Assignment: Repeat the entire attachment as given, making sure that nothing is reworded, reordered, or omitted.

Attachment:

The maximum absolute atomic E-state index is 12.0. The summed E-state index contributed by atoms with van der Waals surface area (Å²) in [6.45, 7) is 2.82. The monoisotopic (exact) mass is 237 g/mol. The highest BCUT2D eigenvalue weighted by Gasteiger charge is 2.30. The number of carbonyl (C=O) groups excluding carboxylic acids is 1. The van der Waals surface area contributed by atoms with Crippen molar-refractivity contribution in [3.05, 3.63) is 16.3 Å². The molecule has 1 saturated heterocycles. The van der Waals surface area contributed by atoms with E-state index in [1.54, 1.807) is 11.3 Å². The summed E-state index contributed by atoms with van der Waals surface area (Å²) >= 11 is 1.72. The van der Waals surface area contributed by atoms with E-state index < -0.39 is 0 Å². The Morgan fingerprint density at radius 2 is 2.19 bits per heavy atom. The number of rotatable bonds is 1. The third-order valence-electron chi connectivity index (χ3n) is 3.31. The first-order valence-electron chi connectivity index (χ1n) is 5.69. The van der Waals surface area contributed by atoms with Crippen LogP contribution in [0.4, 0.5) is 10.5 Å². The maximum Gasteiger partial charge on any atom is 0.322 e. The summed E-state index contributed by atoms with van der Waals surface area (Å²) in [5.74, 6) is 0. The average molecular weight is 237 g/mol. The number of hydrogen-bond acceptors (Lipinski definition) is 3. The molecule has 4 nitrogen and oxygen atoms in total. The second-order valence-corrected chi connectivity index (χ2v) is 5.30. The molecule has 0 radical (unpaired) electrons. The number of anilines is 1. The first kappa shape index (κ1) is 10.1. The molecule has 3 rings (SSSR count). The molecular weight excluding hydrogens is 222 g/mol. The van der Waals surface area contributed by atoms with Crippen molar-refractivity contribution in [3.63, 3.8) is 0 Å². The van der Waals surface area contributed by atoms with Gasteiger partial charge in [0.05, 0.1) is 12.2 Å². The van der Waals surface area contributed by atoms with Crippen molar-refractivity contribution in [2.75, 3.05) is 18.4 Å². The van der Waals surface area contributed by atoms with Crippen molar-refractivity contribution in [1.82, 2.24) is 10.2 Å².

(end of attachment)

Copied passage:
The maximum absolute atomic E-state index is 12.0. The summed E-state index contributed by atoms with van der Waals surface area (Å²) in [6.45, 7) is 2.82. The monoisotopic (exact) mass is 237 g/mol. The highest BCUT2D eigenvalue weighted by Gasteiger charge is 2.30. The number of carbonyl (C=O) groups excluding carboxylic acids is 1. The van der Waals surface area contributed by atoms with Crippen molar-refractivity contribution in [3.05, 3.63) is 16.3 Å². The molecule has 1 saturated heterocycles. The van der Waals surface area contributed by atoms with E-state index in [1.54, 1.807) is 11.3 Å². The summed E-state index contributed by atoms with van der Waals surface area (Å²) >= 11 is 1.72. The van der Waals surface area contributed by atoms with E-state index < -0.39 is 0 Å². The Morgan fingerprint density at radius 2 is 2.19 bits per heavy atom. The number of rotatable bonds is 1. The third-order valence-electron chi connectivity index (χ3n) is 3.31. The first-order valence-electron chi connectivity index (χ1n) is 5.69. The van der Waals surface area contributed by atoms with Crippen LogP contribution in [0.4, 0.5) is 10.5 Å². The maximum Gasteiger partial charge on any atom is 0.322 e. The summed E-state index contributed by atoms with van der Waals surface area (Å²) in [5.74, 6) is 0. The average molecular weight is 237 g/mol. The number of hydrogen-bond acceptors (Lipinski definition) is 3. The molecule has 4 nitrogen and oxygen atoms in total. The second-order valence-corrected chi connectivity index (χ2v) is 5.30. The molecule has 0 radical (unpaired) electrons. The number of anilines is 1. The first kappa shape index (κ1) is 10.1. The molecule has 3 rings (SSSR count). The molecular weight excluding hydrogens is 222 g/mol. The van der Waals surface area contributed by atoms with Crippen molar-refractivity contribution in [3.63, 3.8) is 0 Å². The van der Waals surface area contributed by atoms with Gasteiger partial charge in [0.05, 0.1) is 12.2 Å². The van der Waals surface area contributed by atoms with Crippen molar-refractivity contribution in [2.75, 3.05) is 18.4 Å². The van der Waals surface area contributed by atoms with Crippen molar-refractivity contribution in [1.82, 2.24) is 10.2 Å².